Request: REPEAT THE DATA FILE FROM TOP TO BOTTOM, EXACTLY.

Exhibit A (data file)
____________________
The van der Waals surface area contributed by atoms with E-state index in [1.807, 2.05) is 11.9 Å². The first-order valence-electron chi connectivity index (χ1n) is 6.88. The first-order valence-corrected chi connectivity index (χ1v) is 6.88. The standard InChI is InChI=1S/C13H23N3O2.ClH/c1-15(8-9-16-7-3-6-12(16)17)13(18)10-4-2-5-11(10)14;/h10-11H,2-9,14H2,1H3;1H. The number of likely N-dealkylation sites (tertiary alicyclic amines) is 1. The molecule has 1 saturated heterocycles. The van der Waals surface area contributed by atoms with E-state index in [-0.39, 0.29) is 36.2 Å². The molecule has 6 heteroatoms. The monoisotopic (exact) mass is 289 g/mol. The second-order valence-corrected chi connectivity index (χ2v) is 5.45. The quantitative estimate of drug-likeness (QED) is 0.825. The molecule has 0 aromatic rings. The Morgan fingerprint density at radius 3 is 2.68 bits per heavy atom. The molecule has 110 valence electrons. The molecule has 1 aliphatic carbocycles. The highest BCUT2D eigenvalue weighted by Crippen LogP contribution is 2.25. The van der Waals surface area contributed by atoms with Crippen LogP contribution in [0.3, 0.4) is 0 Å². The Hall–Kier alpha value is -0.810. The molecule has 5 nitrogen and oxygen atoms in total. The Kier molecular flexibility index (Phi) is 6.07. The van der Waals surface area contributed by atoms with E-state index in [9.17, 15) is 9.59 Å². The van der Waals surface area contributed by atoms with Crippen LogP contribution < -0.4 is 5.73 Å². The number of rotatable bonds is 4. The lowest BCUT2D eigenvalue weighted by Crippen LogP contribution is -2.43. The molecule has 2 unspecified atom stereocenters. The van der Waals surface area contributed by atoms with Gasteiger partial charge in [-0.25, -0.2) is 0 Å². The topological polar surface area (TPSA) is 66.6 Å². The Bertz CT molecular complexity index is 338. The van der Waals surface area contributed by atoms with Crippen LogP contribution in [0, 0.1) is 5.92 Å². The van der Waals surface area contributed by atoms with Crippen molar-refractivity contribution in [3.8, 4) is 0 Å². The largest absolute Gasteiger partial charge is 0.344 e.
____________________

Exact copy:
The van der Waals surface area contributed by atoms with E-state index in [1.807, 2.05) is 11.9 Å². The first-order valence-electron chi connectivity index (χ1n) is 6.88. The first-order valence-corrected chi connectivity index (χ1v) is 6.88. The standard InChI is InChI=1S/C13H23N3O2.ClH/c1-15(8-9-16-7-3-6-12(16)17)13(18)10-4-2-5-11(10)14;/h10-11H,2-9,14H2,1H3;1H. The number of likely N-dealkylation sites (tertiary alicyclic amines) is 1. The molecule has 1 saturated heterocycles. The van der Waals surface area contributed by atoms with E-state index in [-0.39, 0.29) is 36.2 Å². The molecule has 6 heteroatoms. The monoisotopic (exact) mass is 289 g/mol. The second-order valence-corrected chi connectivity index (χ2v) is 5.45. The quantitative estimate of drug-likeness (QED) is 0.825. The molecule has 0 aromatic rings. The Morgan fingerprint density at radius 3 is 2.68 bits per heavy atom. The molecule has 110 valence electrons. The molecule has 1 aliphatic carbocycles. The highest BCUT2D eigenvalue weighted by Crippen LogP contribution is 2.25. The van der Waals surface area contributed by atoms with Crippen LogP contribution in [0.3, 0.4) is 0 Å². The Hall–Kier alpha value is -0.810. The molecule has 5 nitrogen and oxygen atoms in total. The Kier molecular flexibility index (Phi) is 6.07. The van der Waals surface area contributed by atoms with E-state index in [9.17, 15) is 9.59 Å². The van der Waals surface area contributed by atoms with Crippen LogP contribution < -0.4 is 5.73 Å². The number of rotatable bonds is 4. The lowest BCUT2D eigenvalue weighted by Crippen LogP contribution is -2.43. The molecule has 2 unspecified atom stereocenters. The van der Waals surface area contributed by atoms with Gasteiger partial charge in [-0.25, -0.2) is 0 Å². The topological polar surface area (TPSA) is 66.6 Å². The Bertz CT molecular complexity index is 338. The van der Waals surface area contributed by atoms with Crippen LogP contribution in [0, 0.1) is 5.92 Å². The van der Waals surface area contributed by atoms with Crippen molar-refractivity contribution in [3.8, 4) is 0 Å². The largest absolute Gasteiger partial charge is 0.344 e.